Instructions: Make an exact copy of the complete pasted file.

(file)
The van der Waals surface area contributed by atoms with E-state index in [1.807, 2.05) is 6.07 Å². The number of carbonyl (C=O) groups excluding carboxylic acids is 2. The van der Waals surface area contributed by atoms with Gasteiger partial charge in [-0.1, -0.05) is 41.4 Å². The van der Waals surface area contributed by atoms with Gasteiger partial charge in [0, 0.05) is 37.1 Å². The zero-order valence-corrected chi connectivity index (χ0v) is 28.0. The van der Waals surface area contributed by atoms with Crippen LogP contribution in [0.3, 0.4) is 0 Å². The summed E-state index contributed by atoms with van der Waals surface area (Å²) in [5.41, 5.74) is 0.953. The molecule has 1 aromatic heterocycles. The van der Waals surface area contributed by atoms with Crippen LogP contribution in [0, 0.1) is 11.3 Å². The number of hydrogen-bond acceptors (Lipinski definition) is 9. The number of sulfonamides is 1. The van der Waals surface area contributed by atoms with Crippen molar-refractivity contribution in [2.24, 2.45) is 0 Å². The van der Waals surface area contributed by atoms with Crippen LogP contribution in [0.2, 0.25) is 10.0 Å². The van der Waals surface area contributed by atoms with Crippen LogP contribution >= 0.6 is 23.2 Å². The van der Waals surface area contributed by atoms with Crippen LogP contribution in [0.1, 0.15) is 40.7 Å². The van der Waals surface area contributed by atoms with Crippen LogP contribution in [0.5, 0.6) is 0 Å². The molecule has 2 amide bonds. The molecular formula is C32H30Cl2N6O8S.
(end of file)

The van der Waals surface area contributed by atoms with E-state index in [1.807, 2.05) is 6.07 Å². The number of carbonyl (C=O) groups excluding carboxylic acids is 2. The van der Waals surface area contributed by atoms with Gasteiger partial charge in [-0.1, -0.05) is 41.4 Å². The van der Waals surface area contributed by atoms with Gasteiger partial charge in [0, 0.05) is 37.1 Å². The zero-order valence-corrected chi connectivity index (χ0v) is 28.0. The van der Waals surface area contributed by atoms with Crippen LogP contribution in [0.3, 0.4) is 0 Å². The summed E-state index contributed by atoms with van der Waals surface area (Å²) in [5.41, 5.74) is 0.953. The molecule has 1 aromatic heterocycles. The van der Waals surface area contributed by atoms with Crippen LogP contribution in [0, 0.1) is 11.3 Å². The number of hydrogen-bond acceptors (Lipinski definition) is 9. The number of sulfonamides is 1. The van der Waals surface area contributed by atoms with Crippen molar-refractivity contribution in [2.24, 2.45) is 0 Å². The van der Waals surface area contributed by atoms with Crippen LogP contribution in [0.2, 0.25) is 10.0 Å². The van der Waals surface area contributed by atoms with Crippen LogP contribution >= 0.6 is 23.2 Å². The van der Waals surface area contributed by atoms with Crippen LogP contribution in [0.1, 0.15) is 40.7 Å². The van der Waals surface area contributed by atoms with Crippen LogP contribution in [0.5, 0.6) is 0 Å². The molecule has 2 amide bonds. The molecular formula is C32H30Cl2N6O8S.